Cold winters are here. They will remain for few more months. Thankfully, my fireplace is now repaired and I can at least keep myself warm in the evenings. Today, after a gap of many weeks, I laid my hands on my camera. The repair work is over and I can now enjoy the finer things of life, photography being one of those.
(Nanda-Kot peak in the early morning. Sometimes when the colors don’t add anything to the composition, it is better to remove them and create a monochromatic image. This one was converted to a black and white using Affinity Photo)
I took my camera out and captured a few images of the snow-peaks in front. Battery needed charging and rest all was good to go. There was frost all around. Days are short in this season and a lot of work needs to be done while the daylight lasts. Preparing wood for heating, care of fruit trees, regular cleaning and daily chores… list goes on. To top it, the recent repair work had left my living room in a mess. That also needed to be cleaned up. I started with the living room cleaning and preparing fire-wood. Also, kept my camera battery for charging.
I would have finished all the work by noon but then a family of strangers strolled by and stepped into my driveway. They wanted to explore my place. I welcomed them but politely declined showing inside of the house. Still I did spend a lot of time answering their queries and being friendly. I am sure that I would neither have the will nor the impertinence to enter some stranger’s house and ask to be shown around. I’ll have to hang a sign-board on the main-gate telling such strangers not to disturb. May be that will help. Just a thought for future.
By the time, I finished off the day’s work, it was already close to sunset. Frost was once again starting to form. There were clouds in the distant sky and the snow-peaks were still visible. The air was clear. All the signs of a beautiful sunset were there. Maybe a classy alpenglow too!
As many of you already know, I don’t own very expensive long teles. For the evening, I mounted a Sigma 150-500 mm lens on my camera. This is an inexpensive long tele zoom lens that is not very sharp. However, it serves my purpose. Using an inexpensive lens has its own advantages, the biggest one being that any damage to the lens will not cause too much of heartache. When I took the lens out, I rubbed the hood accidentally against a pillar and some of the finish got spoilt. Not to worry since no harm happened to the lens. (Hoods & Lens Flare)
The mountains were already yellow-orange and the clouds behind them were providing a perfect backdrop to go along with.
(Trishul Peak lit up in the golden evening light)
This was the first photograph that I captured in the evening. The top of the peak was hazy due to the cloud cover. Even the colors were not as saturated as they should be. These were fine for a landscape, a panorama, or a snapshot, but not something that would take my breath away. My gut feeling told me that this was going to be an evening for at least one good shot to remember for long. All I had to do was wait.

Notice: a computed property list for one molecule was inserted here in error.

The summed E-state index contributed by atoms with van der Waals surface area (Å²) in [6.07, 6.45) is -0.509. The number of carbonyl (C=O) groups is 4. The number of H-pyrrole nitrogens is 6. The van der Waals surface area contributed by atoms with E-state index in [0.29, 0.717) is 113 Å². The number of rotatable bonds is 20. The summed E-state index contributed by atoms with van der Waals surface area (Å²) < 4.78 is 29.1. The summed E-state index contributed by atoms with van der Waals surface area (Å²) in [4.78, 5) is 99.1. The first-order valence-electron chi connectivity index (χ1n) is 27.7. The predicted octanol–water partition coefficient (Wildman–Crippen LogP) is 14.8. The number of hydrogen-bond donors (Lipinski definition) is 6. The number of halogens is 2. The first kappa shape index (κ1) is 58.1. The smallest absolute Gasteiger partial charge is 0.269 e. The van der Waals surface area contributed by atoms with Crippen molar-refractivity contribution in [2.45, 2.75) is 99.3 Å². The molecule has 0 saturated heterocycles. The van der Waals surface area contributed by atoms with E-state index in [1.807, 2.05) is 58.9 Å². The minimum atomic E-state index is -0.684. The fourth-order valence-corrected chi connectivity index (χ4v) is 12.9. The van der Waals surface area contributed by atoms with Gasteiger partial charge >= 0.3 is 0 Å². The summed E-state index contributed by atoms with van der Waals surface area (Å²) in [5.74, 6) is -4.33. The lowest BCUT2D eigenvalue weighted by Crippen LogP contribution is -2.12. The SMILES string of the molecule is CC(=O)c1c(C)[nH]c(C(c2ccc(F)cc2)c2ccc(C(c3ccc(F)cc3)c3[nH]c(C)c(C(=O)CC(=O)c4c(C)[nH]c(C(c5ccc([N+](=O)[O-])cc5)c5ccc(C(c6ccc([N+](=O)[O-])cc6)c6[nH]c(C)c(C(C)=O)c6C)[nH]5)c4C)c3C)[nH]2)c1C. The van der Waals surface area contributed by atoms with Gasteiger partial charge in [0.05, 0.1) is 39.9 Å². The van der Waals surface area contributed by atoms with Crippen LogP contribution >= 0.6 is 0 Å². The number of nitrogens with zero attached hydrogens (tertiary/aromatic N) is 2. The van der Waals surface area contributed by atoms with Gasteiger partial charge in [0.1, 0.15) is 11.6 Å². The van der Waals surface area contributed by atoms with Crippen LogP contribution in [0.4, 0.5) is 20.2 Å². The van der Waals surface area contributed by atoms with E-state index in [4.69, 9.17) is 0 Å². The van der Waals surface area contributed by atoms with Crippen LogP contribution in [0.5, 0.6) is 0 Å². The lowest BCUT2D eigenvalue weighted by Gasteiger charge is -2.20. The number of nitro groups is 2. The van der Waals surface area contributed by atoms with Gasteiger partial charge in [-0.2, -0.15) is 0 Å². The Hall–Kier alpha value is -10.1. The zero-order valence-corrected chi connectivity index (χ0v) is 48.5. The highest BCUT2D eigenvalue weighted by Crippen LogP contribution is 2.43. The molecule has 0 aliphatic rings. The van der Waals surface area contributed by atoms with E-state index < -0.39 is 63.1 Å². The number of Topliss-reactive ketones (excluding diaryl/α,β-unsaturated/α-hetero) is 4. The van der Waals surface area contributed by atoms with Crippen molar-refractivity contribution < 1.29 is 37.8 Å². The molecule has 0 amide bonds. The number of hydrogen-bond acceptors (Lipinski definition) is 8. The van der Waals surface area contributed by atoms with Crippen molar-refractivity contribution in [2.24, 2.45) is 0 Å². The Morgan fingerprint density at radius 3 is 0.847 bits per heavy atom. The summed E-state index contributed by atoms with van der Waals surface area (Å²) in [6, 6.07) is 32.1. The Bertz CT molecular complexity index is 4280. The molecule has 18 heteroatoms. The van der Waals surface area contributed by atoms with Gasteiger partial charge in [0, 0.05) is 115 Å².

Many photographers have already written about it and I am going to say so too. Wait for a little more time in the evenings before packing up for a dramatic light, and rise up a little early in the morning to catch those pristine scenes.
To pass the time, I clicked some images to create yet another panorama. These evening panoramas of the Himalayan peaks are a crowd puller to our home-stay – Maini’s Hill Cottages. Panoramas are easy to create if you get some of the basics right. For more information, do read this – Panoramas, Snow & Coffee
The light was getting dark but it was still a long way to go. I captured another photograph of the peaks while framing them in the window formed by silhouette of some trees. This was also interesting and more of a single time ‘wow’ but nothing interesting to remember.
The birds were starting to settle down for their night. Chirping had almost ceased though occasionally I could hear one or two calls.
Just for a few seconds, the light turned perfect. The peaks were lit up in fiery red color, from top to the bottom. My instincts said that this was the moment I had been waiting for and I had just a few seconds to capture the fleeting moment.
(Nanda-Ghunti peak in full glory of Alpenglow!)
This was the photograph that I had been waiting for. The colors were perfect. The top of the peak was clear. The clouds were behind the peak and darker in shade. Nanda-Gunti is not a very high peak and so its top was not hidden by the clouds, as was the case today with Trishul and other peaks.
The above image was captured hand-held. Shutter speed of 1/400 seconds at f/8 aperture. ISO was at 720. The focal length of the lens was at 380 mm. The Sigma lens is a soft lens and causes excessive vignetting. My choice of focal length was to have a good enough dark foreground with cool colors with some simple lines, and a balance to hide the limitations of the lens (softness, vignette). I used simple center-weighted metering for determining the exposure (though in present days, one can practically use any metering, preview the histogram and readjust the exposure).
I had captured a image that I had visualized earlier in the day. Now, I could go back in and relax with a glass of good rum and some Simon & Garfunkel songs. It had been a fruitful evening. A memory was created.
The image was captured as raw. Later I post-processed the image on Affinity Photo. No filters were applied or any drastic changes were made. This is how nature presented to me on that lucky evening. An enlargement of the photograph is now going to hang at a friend’s house.
Panoramas, Snow & Coffee
On trail of snow-capped peaks
Interview with Affinity Photo (opens up in a new tab)